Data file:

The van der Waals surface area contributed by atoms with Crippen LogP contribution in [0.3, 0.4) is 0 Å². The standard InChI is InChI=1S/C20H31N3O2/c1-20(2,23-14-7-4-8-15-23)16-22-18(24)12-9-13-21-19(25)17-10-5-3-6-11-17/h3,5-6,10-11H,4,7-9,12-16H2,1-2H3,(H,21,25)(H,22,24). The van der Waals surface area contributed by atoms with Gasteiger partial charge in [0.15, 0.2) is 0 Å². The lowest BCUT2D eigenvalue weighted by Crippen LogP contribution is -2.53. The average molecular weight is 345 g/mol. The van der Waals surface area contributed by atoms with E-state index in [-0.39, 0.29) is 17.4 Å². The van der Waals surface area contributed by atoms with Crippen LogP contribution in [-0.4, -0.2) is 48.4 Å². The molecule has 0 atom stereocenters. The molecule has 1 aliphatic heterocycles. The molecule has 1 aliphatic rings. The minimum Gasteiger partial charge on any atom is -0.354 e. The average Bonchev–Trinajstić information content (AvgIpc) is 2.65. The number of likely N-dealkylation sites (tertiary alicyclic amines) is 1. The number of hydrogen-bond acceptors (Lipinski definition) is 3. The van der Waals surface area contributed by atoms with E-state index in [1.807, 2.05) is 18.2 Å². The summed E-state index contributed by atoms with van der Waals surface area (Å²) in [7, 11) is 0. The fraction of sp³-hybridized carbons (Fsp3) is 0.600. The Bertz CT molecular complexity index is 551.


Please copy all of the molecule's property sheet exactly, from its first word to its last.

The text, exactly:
The van der Waals surface area contributed by atoms with Crippen LogP contribution in [0.3, 0.4) is 0 Å². The standard InChI is InChI=1S/C20H31N3O2/c1-20(2,23-14-7-4-8-15-23)16-22-18(24)12-9-13-21-19(25)17-10-5-3-6-11-17/h3,5-6,10-11H,4,7-9,12-16H2,1-2H3,(H,21,25)(H,22,24). The van der Waals surface area contributed by atoms with Gasteiger partial charge in [0.15, 0.2) is 0 Å². The lowest BCUT2D eigenvalue weighted by Crippen LogP contribution is -2.53. The average molecular weight is 345 g/mol. The van der Waals surface area contributed by atoms with E-state index in [-0.39, 0.29) is 17.4 Å². The van der Waals surface area contributed by atoms with Crippen LogP contribution in [-0.4, -0.2) is 48.4 Å². The molecule has 0 atom stereocenters. The molecule has 1 aliphatic heterocycles. The molecule has 1 aliphatic rings. The minimum Gasteiger partial charge on any atom is -0.354 e. The average Bonchev–Trinajstić information content (AvgIpc) is 2.65. The number of likely N-dealkylation sites (tertiary alicyclic amines) is 1. The number of hydrogen-bond acceptors (Lipinski definition) is 3. The van der Waals surface area contributed by atoms with E-state index in [1.807, 2.05) is 18.2 Å². The summed E-state index contributed by atoms with van der Waals surface area (Å²) in [7, 11) is 0. The fraction of sp³-hybridized carbons (Fsp3) is 0.600. The Bertz CT molecular complexity index is 551.